David Eagleman is a neuroscientist and a New York Times bestselling author. He heads the Center for Science and Law, a national non-profit institute, and serves as an adjunct professor at Stanford University. He is best known for his work on sensory substitution, time perception, brain plasticity, synesthesia, and neurolaw.
Beyond his 100+ academic publications, he has published many popular books. His bestselling book Incognito: The Secret Lives of the Brain, explores the neuroscience "under the hood" of the conscious mind: all the aspects of neural function to which we have no awareness or access. His work of fiction, SUM, is an international bestseller published in 28 languages and turned into two operas. Why the Net Matters examines what the advent of the internet means on the timescale of civilizations. The award-winning Wednesday is Indigo Blue explores the neurological condition of synesthesia, in which the senses are blended.
Eagleman is a TED speaker, a Guggenheim Fellow, a winner of the McGovern Award for Excellence in Biomedical Communication, a Next Generation Texas Fellow, Vice-Chair on the World Economic Forum's Global Agenda Council on Neuroscience & Behaviour, a research fellow in the Institute for Ethics and Emerging Technologies, Chief Scientific Advisor for the Mind Science Foundation, and a board member of The Long Now Foundation. He has served as an academic editor for several scientific journals. He was named Science Educator of the Year by the Society for Neuroscience, and was featured as one of the Brightest Idea Guys by Italy's Style magazine. He is founder of the company BrainCheck and the cofounder of the company NeoSensory. He was the scientific advisor for the television drama Perception, and has been profiled on the Colbert Report, NOVA Science Now, the New Yorker, CNN's Next List, and many other venues. He appears regularly on radio and television to discuss literature and science.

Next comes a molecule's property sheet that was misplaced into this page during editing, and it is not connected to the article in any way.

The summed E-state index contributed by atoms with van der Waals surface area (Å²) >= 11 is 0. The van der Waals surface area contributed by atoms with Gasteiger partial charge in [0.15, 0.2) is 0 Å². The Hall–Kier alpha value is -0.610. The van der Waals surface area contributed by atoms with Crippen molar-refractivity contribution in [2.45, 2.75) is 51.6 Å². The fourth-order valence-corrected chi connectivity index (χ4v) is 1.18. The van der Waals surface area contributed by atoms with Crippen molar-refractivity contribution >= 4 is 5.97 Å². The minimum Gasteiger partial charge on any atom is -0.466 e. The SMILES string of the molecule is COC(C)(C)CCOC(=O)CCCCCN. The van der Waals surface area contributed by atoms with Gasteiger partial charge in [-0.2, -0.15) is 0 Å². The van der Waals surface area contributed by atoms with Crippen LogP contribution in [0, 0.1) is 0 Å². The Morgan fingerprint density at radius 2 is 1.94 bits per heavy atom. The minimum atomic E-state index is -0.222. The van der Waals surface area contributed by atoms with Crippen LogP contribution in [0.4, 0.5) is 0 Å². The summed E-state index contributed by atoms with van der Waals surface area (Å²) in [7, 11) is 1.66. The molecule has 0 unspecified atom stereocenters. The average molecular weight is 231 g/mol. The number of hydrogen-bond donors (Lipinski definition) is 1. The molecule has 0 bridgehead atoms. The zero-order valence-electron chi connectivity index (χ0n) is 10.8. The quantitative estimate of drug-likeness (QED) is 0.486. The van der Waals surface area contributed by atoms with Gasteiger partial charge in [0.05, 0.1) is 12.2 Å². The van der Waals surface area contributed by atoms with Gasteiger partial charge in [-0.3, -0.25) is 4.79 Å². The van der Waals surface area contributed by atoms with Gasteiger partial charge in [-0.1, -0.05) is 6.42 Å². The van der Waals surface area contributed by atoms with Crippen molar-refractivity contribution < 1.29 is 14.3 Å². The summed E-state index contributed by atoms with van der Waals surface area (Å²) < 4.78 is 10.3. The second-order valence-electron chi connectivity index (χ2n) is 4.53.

Sum was the only book of fiction in New Scientist magazine's selection of Best Books of 2009.
David's iPad app "Why the Net Matters, or Six Ways to Avert the Collapse of Civilization" was recently called a "superbook" by the New York Times Magazine. For a taste of the argument, read David's article in WIRED or watch a video of his talk at the Long Now Foundation. Don't have an iPad? The manuscript is now available as an eBook.
SUM was chosen as the best book of 2009 by Chicago Tribune's Pulitzer-winning literary critic Julia Keller.
Listen to David discussing Sum -- and actor Jeffrey Tambor reading stories from the book -- on WNYC's Radiolab.
Not too long ago, I scanned a 3,000 mummy. What can (and can't) be concluded based on his perspicuously elongated skull shape, known as dolicocephy (e
I hosted a BBC radio documentary to explore the imagination of one of Italy's foremost writers, Italo Calvino.
I spoke at PopTech on the limits of science, the problems of false dichotomies, and my new movement of possibilianism. See the video.
I spent an evening speaking at the Rubin Museum in NYC with punk rock legend, writer, and spoken word artist Henry Rollins. We discussed the ori
Our drive to come together into groups yields a survival advantage — but it has a dark side.
Well before we understand how brains work, we may find ourselves able to digitally copy the brain's structure and able to download the conscious mind
I'm a sucker for time jokes.
Hear British rocker Jarvis Cocker read the short story "Descent of Species" from Sum.
New Scientist magazine featured my time perception research as their cover story.
I recently spoke at the Long Now Foundation's 20th anniversary event.
I was the scientific advisor for the TNT television drama,Perception, starring Eric McCormack and Rachael Leigh Cook. Learn more about the show.
I was named a CNN Next List Fellow. Watch two clips from the show.